The Barnes & Noble NOOK HD+ is a 9-inch tablet that started off running on the Android 4.0 software update out of the box. Since this isn’t a tablet from one of the largest manufacturers in the world, it didn’t receive many Android software updates after that. In fact, according to our sources, it hasn’t received any official update that would have taken it up to Android 4.1 Jelly Bean. A lack of software updates is often what deters people from buying into one of these cheaper tablets that seem like such a great deal at the time of shopping for it. Unfortunately, many unsuspecting customers don’t know that is a downfall to these particular devices that seem priced to sell.
One of the upsides with the Barnes & Noble Nook HD+ is that it proved to be a popular device and that means third-party developers are creating custom ROMs for it. A device always comes with a ROM—in this case, it is the stock Android ROM that was running when you first opened it out of the box. A custom ROM allows you to swap that stock version of Android ROM with a custom ROM. The single most popular reason for installing custom ROMs is to update to newer versions of Android. Third-party developers have the ability to reciprocate the features that they learn from a more recent version of Android that was an official update on other device and developer than on a custom ROM that is made for your device that did not get updated officially to that same newer version of Android. Thus, you can run a more original versions of Android on the Barnes & Noble Nook HD+ tablet by using a custom ROM.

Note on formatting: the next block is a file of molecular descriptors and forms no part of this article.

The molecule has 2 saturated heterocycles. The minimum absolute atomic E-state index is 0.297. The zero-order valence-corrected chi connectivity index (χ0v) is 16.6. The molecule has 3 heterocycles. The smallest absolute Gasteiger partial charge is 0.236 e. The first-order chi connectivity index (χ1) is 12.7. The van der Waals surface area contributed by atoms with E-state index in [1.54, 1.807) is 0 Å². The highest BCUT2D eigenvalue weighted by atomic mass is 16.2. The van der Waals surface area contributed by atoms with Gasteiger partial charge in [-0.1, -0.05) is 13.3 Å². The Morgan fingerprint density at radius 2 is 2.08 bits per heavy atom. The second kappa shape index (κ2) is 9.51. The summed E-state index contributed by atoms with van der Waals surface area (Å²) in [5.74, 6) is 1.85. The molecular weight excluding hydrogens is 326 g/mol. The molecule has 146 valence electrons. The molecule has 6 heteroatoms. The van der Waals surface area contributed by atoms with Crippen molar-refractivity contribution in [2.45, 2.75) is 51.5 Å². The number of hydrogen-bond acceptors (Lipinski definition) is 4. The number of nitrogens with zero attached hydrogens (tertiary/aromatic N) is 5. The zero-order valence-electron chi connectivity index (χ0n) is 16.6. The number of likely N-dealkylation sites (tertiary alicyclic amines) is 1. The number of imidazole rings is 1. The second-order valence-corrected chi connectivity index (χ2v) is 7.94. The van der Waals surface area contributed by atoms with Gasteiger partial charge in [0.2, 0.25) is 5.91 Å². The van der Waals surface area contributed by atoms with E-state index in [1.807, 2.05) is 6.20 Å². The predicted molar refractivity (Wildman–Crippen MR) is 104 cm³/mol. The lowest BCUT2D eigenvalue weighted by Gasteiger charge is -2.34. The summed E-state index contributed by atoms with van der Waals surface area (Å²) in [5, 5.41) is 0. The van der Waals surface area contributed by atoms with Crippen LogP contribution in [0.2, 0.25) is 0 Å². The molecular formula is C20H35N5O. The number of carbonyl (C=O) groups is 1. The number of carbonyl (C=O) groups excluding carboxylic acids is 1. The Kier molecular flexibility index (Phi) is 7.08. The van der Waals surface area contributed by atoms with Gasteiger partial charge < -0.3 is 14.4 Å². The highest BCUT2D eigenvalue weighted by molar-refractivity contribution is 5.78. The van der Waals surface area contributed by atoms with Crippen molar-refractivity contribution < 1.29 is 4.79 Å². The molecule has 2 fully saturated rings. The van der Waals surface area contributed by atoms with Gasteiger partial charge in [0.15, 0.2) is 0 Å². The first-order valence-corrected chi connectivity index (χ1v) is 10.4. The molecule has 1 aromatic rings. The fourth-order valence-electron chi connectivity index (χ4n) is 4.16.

While updating to a more recent version of Android that did not roll out or your device officially is the main reason for installing a custom ROM on a device, it is not the only reason. Many times a custom ROM offers something different from the stock version of Android too. For example, sometimes you can find ROMs that had taken away the stock apps and left you with nothing but the version of Android that Android had developed before it was then handed over to the phone carrier networks and manufacturers. Other times you can find ROMs that come with entirely different features and different designs to what Android intended you to have. That opens up new avenues for you to experiment with different designs that you find more appealing and different features and UI experiences that better suit your lifestyle. In short, new ROMs are there for more niche markets.
Note: Make sure you check what model number the custom ROM is made for from the download links. Whenever we create a post such as this one, it means the model numbers are all thrown into the same article. Don’t assume that all custom ROMs will work for all model numbers. Each download link will mention what model number the ROM is for somewhere on the page, either in the custom ROM thread title or the original post closer to the download link. If you still don’t see it there then have a read of some comments or leave a comment yourself if you aren’t sure, and the custom ROM poster or other people subscribed to the thread will help you out.
Unofficial CyanogenMod 12.0